Nouvelle Revue Française  

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La Nouvelle Revue Française (NRF, or The New French Review in English) is a literary magazine founded in 1909 by André Gide. In 1911, Gaston Gallimard became editor of the revue, which led to the founding of the publishing house, Éditions Gallimard.

Established writers such as Paul Bourget and Anatole France contributed to the magazine from its early days. The magazine's influence grew until, during the between-war period, it became the leading literary journal, occupying a unique role in French culture. The first published works by André Malraux and Jean-Paul Sartre were in the pages of the Revue.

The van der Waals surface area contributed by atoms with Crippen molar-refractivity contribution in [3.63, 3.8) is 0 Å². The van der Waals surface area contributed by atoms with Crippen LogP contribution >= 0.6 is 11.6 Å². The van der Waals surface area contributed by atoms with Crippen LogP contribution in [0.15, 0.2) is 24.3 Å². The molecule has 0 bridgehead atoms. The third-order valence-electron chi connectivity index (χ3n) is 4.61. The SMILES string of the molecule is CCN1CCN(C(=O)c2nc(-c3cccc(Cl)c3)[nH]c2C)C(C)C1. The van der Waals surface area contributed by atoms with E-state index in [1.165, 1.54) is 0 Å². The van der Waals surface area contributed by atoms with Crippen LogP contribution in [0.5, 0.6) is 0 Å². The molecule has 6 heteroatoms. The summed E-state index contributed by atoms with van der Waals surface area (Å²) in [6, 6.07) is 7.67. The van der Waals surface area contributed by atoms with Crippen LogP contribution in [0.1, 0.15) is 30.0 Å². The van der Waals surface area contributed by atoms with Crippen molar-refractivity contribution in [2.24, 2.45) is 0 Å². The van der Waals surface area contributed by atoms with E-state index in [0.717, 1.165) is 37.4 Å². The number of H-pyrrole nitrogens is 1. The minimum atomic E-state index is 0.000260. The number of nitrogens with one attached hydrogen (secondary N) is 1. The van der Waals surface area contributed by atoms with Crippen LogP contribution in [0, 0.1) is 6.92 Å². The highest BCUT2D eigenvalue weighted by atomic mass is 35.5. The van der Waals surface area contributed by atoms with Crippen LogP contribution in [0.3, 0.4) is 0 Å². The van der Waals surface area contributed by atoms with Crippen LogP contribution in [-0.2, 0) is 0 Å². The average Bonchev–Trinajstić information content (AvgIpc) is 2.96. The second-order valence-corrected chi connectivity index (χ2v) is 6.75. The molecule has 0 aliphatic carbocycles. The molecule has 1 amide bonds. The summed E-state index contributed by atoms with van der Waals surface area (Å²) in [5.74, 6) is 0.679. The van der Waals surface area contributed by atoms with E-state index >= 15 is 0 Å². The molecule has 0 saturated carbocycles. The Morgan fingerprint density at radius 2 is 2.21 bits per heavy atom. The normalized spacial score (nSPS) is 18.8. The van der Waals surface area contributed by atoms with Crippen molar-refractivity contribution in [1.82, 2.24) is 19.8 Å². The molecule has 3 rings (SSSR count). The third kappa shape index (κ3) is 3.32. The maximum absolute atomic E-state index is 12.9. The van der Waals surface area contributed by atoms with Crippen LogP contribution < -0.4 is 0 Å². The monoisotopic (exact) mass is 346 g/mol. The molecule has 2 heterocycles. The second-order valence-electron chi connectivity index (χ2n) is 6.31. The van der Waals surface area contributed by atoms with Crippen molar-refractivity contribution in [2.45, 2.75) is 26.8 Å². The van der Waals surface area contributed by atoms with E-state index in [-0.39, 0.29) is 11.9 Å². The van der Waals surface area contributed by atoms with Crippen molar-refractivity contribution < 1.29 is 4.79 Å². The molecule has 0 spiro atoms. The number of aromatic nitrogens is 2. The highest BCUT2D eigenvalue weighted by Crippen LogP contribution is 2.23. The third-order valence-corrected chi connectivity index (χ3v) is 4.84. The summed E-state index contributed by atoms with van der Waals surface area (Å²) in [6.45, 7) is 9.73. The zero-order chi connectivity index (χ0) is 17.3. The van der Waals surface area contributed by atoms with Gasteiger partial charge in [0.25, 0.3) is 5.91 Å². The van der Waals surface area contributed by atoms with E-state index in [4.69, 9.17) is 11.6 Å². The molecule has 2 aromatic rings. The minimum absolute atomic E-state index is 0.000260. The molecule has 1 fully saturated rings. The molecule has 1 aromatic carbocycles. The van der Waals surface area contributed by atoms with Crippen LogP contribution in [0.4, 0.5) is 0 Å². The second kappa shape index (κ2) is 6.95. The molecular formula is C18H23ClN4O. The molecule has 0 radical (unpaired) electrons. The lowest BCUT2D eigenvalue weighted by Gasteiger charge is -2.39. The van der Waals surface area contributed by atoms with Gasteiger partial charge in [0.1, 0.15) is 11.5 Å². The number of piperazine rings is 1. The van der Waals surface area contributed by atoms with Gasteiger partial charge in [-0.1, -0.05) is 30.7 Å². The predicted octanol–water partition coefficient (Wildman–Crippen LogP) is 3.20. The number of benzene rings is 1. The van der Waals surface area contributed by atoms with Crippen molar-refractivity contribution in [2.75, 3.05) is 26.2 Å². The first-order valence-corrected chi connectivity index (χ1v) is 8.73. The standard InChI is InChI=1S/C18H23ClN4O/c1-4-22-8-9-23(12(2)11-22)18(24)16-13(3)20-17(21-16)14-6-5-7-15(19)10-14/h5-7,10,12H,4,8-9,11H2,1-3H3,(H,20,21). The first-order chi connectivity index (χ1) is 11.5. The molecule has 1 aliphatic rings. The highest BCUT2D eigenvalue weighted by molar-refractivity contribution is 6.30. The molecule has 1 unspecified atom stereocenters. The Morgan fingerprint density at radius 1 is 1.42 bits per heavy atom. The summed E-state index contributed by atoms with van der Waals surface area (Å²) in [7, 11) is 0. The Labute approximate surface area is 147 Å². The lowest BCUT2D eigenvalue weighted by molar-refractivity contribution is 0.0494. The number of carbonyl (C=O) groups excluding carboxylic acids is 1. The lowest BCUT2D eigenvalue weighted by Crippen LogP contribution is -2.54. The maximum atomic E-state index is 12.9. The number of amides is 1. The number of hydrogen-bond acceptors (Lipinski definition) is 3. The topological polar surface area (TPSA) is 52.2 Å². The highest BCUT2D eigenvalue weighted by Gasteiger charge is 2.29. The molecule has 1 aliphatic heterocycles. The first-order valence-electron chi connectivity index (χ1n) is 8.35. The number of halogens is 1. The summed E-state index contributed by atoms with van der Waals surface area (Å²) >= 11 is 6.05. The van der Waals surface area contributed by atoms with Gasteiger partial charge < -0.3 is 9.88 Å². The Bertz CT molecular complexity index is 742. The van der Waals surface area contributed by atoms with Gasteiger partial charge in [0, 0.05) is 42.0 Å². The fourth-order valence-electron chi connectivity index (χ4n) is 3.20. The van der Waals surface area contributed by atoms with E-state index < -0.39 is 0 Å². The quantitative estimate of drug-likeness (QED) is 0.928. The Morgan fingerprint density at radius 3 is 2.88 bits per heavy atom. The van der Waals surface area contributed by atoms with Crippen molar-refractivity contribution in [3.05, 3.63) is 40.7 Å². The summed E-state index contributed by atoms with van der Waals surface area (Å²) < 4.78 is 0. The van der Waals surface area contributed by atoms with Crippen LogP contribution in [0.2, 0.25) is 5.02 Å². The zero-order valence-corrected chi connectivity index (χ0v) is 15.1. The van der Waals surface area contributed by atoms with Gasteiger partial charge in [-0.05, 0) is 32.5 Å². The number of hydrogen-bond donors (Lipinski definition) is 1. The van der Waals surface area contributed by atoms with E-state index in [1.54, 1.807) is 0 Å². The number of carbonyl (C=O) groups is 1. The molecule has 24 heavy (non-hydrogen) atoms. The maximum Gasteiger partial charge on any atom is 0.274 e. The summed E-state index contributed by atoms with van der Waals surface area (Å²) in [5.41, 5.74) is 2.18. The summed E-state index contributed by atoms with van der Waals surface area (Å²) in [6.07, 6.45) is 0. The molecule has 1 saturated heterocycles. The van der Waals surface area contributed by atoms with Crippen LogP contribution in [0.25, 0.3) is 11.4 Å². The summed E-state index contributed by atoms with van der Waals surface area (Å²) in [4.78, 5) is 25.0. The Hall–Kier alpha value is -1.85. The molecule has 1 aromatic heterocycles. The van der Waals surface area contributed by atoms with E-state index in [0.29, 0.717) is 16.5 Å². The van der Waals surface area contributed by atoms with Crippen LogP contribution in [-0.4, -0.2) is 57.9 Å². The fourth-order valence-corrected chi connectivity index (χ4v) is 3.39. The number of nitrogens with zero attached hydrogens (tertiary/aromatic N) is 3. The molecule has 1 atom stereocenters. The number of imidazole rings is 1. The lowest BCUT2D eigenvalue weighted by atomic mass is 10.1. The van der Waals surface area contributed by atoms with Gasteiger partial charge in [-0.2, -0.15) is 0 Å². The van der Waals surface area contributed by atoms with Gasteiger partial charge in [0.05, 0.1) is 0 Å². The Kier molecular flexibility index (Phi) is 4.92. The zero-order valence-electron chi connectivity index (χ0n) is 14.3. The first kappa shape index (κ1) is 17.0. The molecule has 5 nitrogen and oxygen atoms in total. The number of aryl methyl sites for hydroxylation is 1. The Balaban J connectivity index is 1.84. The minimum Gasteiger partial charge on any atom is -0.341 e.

After liberation, the magazine was forbidden for collaborationism, but reopened in 1953. The Revue was a monthly for many years, but is currently a quarterly.

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Unless indicated otherwise, the text in this article is either based on Wikipedia article "Nouvelle Revue Française" or another language Wikipedia page thereof used under the terms of the GNU Free Documentation License; or on original research by Jahsonic and friends. See Art and Popular Culture's copyright notice.

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